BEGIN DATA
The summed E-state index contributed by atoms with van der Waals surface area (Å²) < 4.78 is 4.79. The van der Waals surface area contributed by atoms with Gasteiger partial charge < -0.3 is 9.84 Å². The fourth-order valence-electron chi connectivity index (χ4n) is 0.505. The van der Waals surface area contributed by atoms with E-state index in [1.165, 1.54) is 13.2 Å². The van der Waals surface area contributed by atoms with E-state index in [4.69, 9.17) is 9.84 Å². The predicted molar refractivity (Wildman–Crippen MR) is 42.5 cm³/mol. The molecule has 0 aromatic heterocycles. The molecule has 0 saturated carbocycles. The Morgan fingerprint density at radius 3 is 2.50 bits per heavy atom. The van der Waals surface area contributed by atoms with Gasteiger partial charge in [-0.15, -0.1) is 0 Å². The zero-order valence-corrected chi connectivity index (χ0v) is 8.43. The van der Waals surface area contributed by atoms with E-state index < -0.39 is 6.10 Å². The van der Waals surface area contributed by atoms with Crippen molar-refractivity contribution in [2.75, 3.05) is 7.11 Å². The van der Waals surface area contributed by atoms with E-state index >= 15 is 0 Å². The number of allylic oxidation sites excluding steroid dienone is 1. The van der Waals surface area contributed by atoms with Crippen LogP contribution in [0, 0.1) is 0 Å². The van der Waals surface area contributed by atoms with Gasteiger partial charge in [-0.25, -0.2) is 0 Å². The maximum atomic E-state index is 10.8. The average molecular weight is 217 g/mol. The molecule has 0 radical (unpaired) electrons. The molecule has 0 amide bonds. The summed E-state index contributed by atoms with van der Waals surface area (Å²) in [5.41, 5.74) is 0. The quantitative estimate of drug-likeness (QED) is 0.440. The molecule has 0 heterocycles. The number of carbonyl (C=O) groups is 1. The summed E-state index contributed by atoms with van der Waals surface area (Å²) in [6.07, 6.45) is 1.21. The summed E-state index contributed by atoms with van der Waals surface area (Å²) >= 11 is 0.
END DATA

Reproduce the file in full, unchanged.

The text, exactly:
The summed E-state index contributed by atoms with van der Waals surface area (Å²) < 4.78 is 4.79. The van der Waals surface area contributed by atoms with Gasteiger partial charge < -0.3 is 9.84 Å². The fourth-order valence-electron chi connectivity index (χ4n) is 0.505. The van der Waals surface area contributed by atoms with E-state index in [1.165, 1.54) is 13.2 Å². The van der Waals surface area contributed by atoms with E-state index in [4.69, 9.17) is 9.84 Å². The predicted molar refractivity (Wildman–Crippen MR) is 42.5 cm³/mol. The molecule has 0 aromatic heterocycles. The molecule has 0 saturated carbocycles. The Morgan fingerprint density at radius 3 is 2.50 bits per heavy atom. The van der Waals surface area contributed by atoms with Gasteiger partial charge in [-0.15, -0.1) is 0 Å². The zero-order valence-corrected chi connectivity index (χ0v) is 8.43. The van der Waals surface area contributed by atoms with E-state index < -0.39 is 6.10 Å². The van der Waals surface area contributed by atoms with Crippen molar-refractivity contribution in [2.75, 3.05) is 7.11 Å². The van der Waals surface area contributed by atoms with E-state index >= 15 is 0 Å². The number of allylic oxidation sites excluding steroid dienone is 1. The van der Waals surface area contributed by atoms with Crippen LogP contribution in [0, 0.1) is 0 Å². The van der Waals surface area contributed by atoms with Gasteiger partial charge in [-0.25, -0.2) is 0 Å². The maximum atomic E-state index is 10.8. The average molecular weight is 217 g/mol. The molecule has 0 radical (unpaired) electrons. The molecule has 0 amide bonds. The summed E-state index contributed by atoms with van der Waals surface area (Å²) in [5.41, 5.74) is 0. The quantitative estimate of drug-likeness (QED) is 0.440. The molecule has 0 heterocycles. The number of carbonyl (C=O) groups is 1. The summed E-state index contributed by atoms with van der Waals surface area (Å²) in [6.07, 6.45) is 1.21. The summed E-state index contributed by atoms with van der Waals surface area (Å²) >= 11 is 0.